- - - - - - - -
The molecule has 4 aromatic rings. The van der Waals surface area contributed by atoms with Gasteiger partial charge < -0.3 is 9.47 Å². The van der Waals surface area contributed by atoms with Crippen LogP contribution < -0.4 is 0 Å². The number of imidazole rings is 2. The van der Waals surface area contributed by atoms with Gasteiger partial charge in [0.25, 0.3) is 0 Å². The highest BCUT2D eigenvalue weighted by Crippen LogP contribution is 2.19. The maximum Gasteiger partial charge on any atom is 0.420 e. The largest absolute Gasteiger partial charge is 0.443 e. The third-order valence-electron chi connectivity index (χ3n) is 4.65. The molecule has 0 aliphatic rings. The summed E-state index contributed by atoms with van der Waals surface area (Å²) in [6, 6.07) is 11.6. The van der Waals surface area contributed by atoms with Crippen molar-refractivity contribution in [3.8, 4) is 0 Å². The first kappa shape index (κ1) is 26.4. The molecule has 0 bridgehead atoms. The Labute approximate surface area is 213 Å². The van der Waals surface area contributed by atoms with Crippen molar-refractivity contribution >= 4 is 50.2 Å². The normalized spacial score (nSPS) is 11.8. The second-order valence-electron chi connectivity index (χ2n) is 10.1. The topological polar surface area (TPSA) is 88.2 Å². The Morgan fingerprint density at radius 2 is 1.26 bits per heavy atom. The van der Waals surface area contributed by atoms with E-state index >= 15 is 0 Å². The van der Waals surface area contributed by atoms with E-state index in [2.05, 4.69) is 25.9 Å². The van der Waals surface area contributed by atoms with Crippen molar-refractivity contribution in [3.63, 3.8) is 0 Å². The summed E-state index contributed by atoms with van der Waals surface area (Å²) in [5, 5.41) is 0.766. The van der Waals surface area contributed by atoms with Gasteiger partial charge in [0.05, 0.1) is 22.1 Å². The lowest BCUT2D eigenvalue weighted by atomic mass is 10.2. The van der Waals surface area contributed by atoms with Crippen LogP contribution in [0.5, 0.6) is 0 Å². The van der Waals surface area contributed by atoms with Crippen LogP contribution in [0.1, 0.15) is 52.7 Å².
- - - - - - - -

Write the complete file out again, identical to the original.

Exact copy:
The molecule has 4 aromatic rings. The van der Waals surface area contributed by atoms with Gasteiger partial charge < -0.3 is 9.47 Å². The van der Waals surface area contributed by atoms with Crippen LogP contribution < -0.4 is 0 Å². The number of imidazole rings is 2. The van der Waals surface area contributed by atoms with Gasteiger partial charge in [0.25, 0.3) is 0 Å². The highest BCUT2D eigenvalue weighted by Crippen LogP contribution is 2.19. The maximum Gasteiger partial charge on any atom is 0.420 e. The largest absolute Gasteiger partial charge is 0.443 e. The third-order valence-electron chi connectivity index (χ3n) is 4.65. The molecule has 0 aliphatic rings. The summed E-state index contributed by atoms with van der Waals surface area (Å²) in [6, 6.07) is 11.6. The van der Waals surface area contributed by atoms with Crippen molar-refractivity contribution in [3.8, 4) is 0 Å². The first kappa shape index (κ1) is 26.4. The molecule has 0 bridgehead atoms. The Labute approximate surface area is 213 Å². The van der Waals surface area contributed by atoms with Crippen molar-refractivity contribution >= 4 is 50.2 Å². The normalized spacial score (nSPS) is 11.8. The second-order valence-electron chi connectivity index (χ2n) is 10.1. The topological polar surface area (TPSA) is 88.2 Å². The Morgan fingerprint density at radius 2 is 1.26 bits per heavy atom. The van der Waals surface area contributed by atoms with E-state index >= 15 is 0 Å². The van der Waals surface area contributed by atoms with E-state index in [2.05, 4.69) is 25.9 Å². The van der Waals surface area contributed by atoms with Crippen molar-refractivity contribution in [3.63, 3.8) is 0 Å². The summed E-state index contributed by atoms with van der Waals surface area (Å²) in [5, 5.41) is 0.766. The van der Waals surface area contributed by atoms with Gasteiger partial charge in [0.05, 0.1) is 22.1 Å². The lowest BCUT2D eigenvalue weighted by atomic mass is 10.2. The van der Waals surface area contributed by atoms with Crippen LogP contribution in [0.5, 0.6) is 0 Å². The van der Waals surface area contributed by atoms with Crippen LogP contribution in [0.1, 0.15) is 52.7 Å².